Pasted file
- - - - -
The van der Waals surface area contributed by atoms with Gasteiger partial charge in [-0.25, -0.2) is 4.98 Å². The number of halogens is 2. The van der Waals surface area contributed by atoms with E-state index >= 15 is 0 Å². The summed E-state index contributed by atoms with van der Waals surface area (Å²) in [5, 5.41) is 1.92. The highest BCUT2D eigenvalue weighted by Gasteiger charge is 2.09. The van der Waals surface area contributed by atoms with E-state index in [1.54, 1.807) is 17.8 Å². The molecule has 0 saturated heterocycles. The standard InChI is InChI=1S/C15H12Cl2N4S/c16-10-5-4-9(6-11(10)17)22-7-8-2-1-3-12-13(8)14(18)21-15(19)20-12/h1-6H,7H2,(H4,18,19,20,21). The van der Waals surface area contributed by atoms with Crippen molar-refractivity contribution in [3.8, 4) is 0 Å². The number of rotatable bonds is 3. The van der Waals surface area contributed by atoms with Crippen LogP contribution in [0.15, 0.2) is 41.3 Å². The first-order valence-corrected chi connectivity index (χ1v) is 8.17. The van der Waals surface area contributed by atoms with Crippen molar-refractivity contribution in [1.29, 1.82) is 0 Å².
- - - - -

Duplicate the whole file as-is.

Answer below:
The van der Waals surface area contributed by atoms with Gasteiger partial charge in [-0.25, -0.2) is 4.98 Å². The number of halogens is 2. The van der Waals surface area contributed by atoms with E-state index >= 15 is 0 Å². The summed E-state index contributed by atoms with van der Waals surface area (Å²) in [5, 5.41) is 1.92. The highest BCUT2D eigenvalue weighted by Gasteiger charge is 2.09. The van der Waals surface area contributed by atoms with E-state index in [1.54, 1.807) is 17.8 Å². The molecule has 0 saturated heterocycles. The standard InChI is InChI=1S/C15H12Cl2N4S/c16-10-5-4-9(6-11(10)17)22-7-8-2-1-3-12-13(8)14(18)21-15(19)20-12/h1-6H,7H2,(H4,18,19,20,21). The van der Waals surface area contributed by atoms with Crippen molar-refractivity contribution in [3.8, 4) is 0 Å². The number of rotatable bonds is 3. The van der Waals surface area contributed by atoms with Crippen LogP contribution in [0.15, 0.2) is 41.3 Å². The first-order valence-corrected chi connectivity index (χ1v) is 8.17. The van der Waals surface area contributed by atoms with Crippen molar-refractivity contribution in [1.29, 1.82) is 0 Å².